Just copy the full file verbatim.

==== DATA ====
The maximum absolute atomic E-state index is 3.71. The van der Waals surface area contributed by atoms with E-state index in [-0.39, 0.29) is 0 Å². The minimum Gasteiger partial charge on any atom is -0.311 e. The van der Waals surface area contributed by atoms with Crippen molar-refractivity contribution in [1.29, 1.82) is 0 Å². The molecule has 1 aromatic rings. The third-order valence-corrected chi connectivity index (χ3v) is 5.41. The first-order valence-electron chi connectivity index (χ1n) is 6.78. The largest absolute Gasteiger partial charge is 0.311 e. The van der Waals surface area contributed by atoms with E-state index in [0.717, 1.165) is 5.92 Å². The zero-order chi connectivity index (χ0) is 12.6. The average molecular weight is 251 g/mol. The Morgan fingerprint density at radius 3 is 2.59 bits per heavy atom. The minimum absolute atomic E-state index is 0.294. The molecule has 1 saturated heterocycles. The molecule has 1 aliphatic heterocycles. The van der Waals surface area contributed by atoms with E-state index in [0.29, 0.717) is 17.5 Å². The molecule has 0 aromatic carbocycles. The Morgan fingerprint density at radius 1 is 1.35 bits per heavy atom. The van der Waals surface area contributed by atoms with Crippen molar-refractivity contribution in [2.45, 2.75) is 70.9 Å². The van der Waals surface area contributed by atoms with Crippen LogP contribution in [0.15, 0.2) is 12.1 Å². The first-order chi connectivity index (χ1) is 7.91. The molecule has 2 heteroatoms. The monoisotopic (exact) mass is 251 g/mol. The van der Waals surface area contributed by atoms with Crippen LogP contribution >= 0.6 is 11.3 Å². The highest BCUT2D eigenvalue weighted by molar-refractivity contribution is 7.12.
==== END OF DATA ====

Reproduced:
The maximum absolute atomic E-state index is 3.71. The van der Waals surface area contributed by atoms with E-state index in [-0.39, 0.29) is 0 Å². The minimum Gasteiger partial charge on any atom is -0.311 e. The van der Waals surface area contributed by atoms with Crippen molar-refractivity contribution in [1.29, 1.82) is 0 Å². The molecule has 1 aromatic rings. The third-order valence-corrected chi connectivity index (χ3v) is 5.41. The first-order valence-electron chi connectivity index (χ1n) is 6.78. The largest absolute Gasteiger partial charge is 0.311 e. The van der Waals surface area contributed by atoms with E-state index in [0.717, 1.165) is 5.92 Å². The zero-order chi connectivity index (χ0) is 12.6. The average molecular weight is 251 g/mol. The Morgan fingerprint density at radius 3 is 2.59 bits per heavy atom. The minimum absolute atomic E-state index is 0.294. The molecule has 1 saturated heterocycles. The molecule has 1 aliphatic heterocycles. The van der Waals surface area contributed by atoms with E-state index in [0.29, 0.717) is 17.5 Å². The molecule has 0 aromatic carbocycles. The Morgan fingerprint density at radius 1 is 1.35 bits per heavy atom. The van der Waals surface area contributed by atoms with Crippen molar-refractivity contribution in [2.45, 2.75) is 70.9 Å². The van der Waals surface area contributed by atoms with Crippen LogP contribution in [0.15, 0.2) is 12.1 Å². The first-order chi connectivity index (χ1) is 7.91. The molecule has 2 heteroatoms. The monoisotopic (exact) mass is 251 g/mol. The van der Waals surface area contributed by atoms with Crippen LogP contribution >= 0.6 is 11.3 Å². The highest BCUT2D eigenvalue weighted by molar-refractivity contribution is 7.12.